Testing legislator responsiveness to citizens and firms in single-party regimes: A field experiment in the vietnamese national assembly

Thumbnail Image



Journal Title

Journal ISSN

Volume Title

Repository Usage Stats


Citation Stats


We investigate whether communicating constituents’ preferences to legislators increases the responsiveness of delegates to the Vietnamese National Assembly (VNA). Using a randomized control trial, we assign legislators to three groups: (1) those briefed on the opinions of their provincial citizenry, (2) those presented with the preferences of local firms, and (3) those receiving only information on the Communist Party’s objectives. Because voting data are not public, we collect data on a range of other potentially responsive behaviors during the 2018 session. These include answers to a VNA Library survey about debate readiness; whether delegates spoke in group caucuses, query sessions, and floor debates; and the content of those speeches. We find consistent evidence that citizen-treated delegates were more responsive, via debate preparation and the decision to speak, than control delegates; evidence from speech content is mixed.





Published Version (Please cite this version)


Publication Info

Todd, JD, EJ Malesky, A Tran and QA Le (2021). Testing legislator responsiveness to citizens and firms in single-party regimes: A field experiment in the vietnamese national assembly. Journal of Politics, 83(4). pp. 1573–1588. 10.1086/715169 Retrieved from https://hdl.handle.net/10161/25961.

This is constructed from limited available data and may be imprecise. To cite this article, please review & use the official citation provided by the journal.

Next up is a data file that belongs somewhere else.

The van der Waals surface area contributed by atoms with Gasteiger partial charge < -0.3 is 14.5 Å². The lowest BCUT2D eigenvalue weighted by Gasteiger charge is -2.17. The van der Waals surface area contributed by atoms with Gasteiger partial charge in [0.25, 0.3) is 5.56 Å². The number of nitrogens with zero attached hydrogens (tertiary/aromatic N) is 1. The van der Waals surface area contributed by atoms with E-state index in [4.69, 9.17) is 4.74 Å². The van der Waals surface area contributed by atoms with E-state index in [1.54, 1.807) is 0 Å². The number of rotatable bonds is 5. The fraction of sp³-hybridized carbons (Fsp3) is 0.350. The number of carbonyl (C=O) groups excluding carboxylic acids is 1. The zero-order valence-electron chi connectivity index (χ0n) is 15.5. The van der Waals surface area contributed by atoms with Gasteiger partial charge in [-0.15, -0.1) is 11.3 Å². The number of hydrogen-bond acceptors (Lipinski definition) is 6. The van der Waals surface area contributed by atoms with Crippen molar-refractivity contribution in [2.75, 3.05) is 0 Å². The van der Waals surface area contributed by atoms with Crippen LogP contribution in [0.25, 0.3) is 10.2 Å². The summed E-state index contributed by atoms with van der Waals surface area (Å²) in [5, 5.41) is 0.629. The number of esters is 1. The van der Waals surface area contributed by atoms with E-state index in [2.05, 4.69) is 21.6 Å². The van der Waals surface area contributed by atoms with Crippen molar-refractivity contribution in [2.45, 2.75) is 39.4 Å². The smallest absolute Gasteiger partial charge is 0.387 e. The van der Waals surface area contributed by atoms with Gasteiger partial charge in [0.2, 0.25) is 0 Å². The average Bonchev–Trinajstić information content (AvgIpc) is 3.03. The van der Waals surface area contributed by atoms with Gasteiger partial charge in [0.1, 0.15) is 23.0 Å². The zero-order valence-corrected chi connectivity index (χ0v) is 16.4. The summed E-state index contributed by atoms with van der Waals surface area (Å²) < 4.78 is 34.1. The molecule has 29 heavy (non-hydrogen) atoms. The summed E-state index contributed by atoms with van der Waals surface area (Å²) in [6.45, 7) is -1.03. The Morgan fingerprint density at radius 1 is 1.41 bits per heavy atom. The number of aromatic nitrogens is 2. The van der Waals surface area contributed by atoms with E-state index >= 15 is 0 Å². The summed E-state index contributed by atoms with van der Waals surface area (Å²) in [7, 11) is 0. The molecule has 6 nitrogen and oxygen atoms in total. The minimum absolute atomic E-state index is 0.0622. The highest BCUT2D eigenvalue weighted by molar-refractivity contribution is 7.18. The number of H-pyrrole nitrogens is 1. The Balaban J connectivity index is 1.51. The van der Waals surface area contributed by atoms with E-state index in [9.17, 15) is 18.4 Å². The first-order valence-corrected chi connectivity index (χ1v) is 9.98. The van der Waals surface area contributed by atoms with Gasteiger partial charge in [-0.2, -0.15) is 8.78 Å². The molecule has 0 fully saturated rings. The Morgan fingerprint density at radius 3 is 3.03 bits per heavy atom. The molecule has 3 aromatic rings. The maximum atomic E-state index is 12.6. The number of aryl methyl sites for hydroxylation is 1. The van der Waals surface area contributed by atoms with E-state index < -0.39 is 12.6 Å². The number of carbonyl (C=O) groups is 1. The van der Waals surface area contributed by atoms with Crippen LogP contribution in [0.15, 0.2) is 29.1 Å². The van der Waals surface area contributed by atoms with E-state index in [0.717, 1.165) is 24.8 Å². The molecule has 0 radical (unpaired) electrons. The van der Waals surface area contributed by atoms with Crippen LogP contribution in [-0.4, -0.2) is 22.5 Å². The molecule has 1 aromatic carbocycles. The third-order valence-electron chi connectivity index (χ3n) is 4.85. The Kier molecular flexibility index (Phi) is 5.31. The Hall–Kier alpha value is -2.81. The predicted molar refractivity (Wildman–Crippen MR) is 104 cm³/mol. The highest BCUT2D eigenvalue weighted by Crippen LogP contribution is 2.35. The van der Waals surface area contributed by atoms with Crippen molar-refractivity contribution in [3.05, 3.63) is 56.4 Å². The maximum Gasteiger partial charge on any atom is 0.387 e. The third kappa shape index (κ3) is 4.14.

Jason Douglas Todd

Assistant Professor of Political Science at Duke Kunshan University

I am an Assistant Professor at Duke Kunshan University, where I teach political science and public policy. I received my Ph.D. in Political Science from Duke University in 2020.

My research spans the fields of American and comparative politics to examine how political institutions shape the law, whether that be through the legislators who make it or the judges who interpret it. This work considers a broad array of topics, including legal citation networks, polarization in judicial opinions, judicial confirmations, congressional and state legislative committees, and responsiveness in authoritarian legislatures. I am also engaged in a book project concerning the U.S. Supreme Court and its role atop the federal judicial hierarchy, which I approach through the lens of the Court’s case selection process. Throughout this work, I employ a broad array of methodological approaches, including text-as-data, networks, simulation studies, field experiments, and archival work.


Edmund Malesky

Professor of Political Science

Malesky is a specialist on Southeast Asia, particularly Vietnam. Currently, Malesky's research agenda is very much at the intersection of Comparative and International Political Economy, falling into three major categories: 1) Authoritarian political institutions and their consequences; 2) The political influence of foreign direct investment and multinational corporations; and 3) Political institutions, private business development, and formalization.

Unless otherwise indicated, scholarly articles published by Duke faculty members are made available here with a CC-BY-NC (Creative Commons Attribution Non-Commercial) license, as enabled by the Duke Open Access Policy. If you wish to use the materials in ways not already permitted under CC-BY-NC, please consult the copyright owner. Other materials are made available here through the author’s grant of a non-exclusive license to make their work openly accessible.